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The prevalence of perfect pitch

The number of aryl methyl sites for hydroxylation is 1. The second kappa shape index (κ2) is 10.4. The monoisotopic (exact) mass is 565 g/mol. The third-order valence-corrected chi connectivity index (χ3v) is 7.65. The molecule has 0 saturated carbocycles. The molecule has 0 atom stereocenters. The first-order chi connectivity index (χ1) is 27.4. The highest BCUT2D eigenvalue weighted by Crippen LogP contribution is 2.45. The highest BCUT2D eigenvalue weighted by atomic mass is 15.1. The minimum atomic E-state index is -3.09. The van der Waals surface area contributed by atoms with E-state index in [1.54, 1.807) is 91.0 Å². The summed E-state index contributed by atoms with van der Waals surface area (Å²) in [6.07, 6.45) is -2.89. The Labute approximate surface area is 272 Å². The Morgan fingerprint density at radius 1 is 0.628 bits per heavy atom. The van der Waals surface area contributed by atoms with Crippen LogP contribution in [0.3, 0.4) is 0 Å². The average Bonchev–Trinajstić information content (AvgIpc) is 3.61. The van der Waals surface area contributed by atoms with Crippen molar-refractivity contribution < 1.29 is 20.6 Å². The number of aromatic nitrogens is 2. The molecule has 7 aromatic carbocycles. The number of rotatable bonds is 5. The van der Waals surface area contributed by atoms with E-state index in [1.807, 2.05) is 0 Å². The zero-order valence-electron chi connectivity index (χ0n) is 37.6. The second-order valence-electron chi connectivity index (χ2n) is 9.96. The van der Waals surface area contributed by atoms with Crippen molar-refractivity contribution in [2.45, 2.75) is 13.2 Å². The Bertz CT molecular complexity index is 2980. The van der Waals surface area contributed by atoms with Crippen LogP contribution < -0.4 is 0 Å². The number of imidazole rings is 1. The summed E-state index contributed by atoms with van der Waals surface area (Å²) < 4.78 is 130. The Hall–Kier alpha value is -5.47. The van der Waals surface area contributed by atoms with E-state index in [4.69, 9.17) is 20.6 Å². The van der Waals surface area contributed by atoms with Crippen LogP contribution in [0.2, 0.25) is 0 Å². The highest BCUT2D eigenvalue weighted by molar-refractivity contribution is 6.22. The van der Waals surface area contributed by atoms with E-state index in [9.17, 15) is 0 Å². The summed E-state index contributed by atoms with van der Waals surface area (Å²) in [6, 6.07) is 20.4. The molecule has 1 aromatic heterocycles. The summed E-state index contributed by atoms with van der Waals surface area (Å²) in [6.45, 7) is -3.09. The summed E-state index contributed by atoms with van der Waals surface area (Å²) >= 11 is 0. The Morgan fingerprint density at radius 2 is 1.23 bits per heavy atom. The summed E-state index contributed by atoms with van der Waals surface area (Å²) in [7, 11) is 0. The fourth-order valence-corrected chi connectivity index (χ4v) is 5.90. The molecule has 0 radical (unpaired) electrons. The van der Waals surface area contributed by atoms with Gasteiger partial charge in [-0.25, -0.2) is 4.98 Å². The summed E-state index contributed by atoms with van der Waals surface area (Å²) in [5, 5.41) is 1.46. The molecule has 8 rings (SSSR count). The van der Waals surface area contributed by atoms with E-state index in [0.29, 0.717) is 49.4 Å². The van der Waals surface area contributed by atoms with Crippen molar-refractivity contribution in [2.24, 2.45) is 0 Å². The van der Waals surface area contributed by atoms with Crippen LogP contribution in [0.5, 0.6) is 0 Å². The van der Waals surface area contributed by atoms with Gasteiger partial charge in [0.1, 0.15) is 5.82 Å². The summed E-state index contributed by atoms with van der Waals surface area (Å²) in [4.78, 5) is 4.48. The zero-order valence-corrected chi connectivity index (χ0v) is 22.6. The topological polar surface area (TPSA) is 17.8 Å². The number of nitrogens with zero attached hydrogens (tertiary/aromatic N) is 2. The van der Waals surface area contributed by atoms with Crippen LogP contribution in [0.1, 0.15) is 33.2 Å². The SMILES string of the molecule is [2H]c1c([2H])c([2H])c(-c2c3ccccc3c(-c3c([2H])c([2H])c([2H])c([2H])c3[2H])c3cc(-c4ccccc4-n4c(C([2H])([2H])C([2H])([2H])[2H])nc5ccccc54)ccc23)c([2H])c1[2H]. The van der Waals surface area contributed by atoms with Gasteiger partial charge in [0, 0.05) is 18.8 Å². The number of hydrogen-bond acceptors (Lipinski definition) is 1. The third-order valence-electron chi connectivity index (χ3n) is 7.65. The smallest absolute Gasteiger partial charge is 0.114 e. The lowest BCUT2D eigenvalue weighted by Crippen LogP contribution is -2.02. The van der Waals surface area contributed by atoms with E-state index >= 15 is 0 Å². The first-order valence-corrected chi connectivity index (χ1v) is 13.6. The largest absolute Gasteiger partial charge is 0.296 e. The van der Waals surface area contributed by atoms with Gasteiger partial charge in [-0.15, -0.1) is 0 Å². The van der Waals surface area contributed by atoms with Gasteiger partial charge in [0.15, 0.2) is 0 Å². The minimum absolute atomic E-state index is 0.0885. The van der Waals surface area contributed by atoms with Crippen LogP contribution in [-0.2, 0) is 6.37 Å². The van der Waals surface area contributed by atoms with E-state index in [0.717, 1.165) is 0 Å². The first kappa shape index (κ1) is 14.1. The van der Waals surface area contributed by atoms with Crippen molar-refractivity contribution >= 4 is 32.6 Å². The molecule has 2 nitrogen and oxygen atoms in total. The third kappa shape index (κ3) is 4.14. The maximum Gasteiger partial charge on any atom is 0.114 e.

PEDRO HAMDANYou don’t need to be gifted to have perfect pitch, that is, the ability to identify a musical note using your ear alone. The skill can be developed, and people who have greater musical proficiency because they play an instrument or read music tend to do better in acquiring it. This was the conclusion of a study by a team from the Brain Institute (ICe) at the Federal University of Rio Grande do Norte (UFRN), which tested 200 students at the UFRN School of Music and 30 musicians from the university orchestra; participants were asked to name 36 notes played at random on a piano and respond to a questionnaire about music education (Frontiers in Neuroscience, October 13, 2016). Eighteen percent of the students were found to have perfect pitch, a rate that is higher than average for the population as a whole but substantially lower than the rate displayed by orchestra members: 44%. Study participants who scored better generally had begun their musical training earlier than their colleagues. However, the researchers rebuff the idea that there is an ideal age for initiating music studies, or a kind of window of opportunity for developing perfect pitch.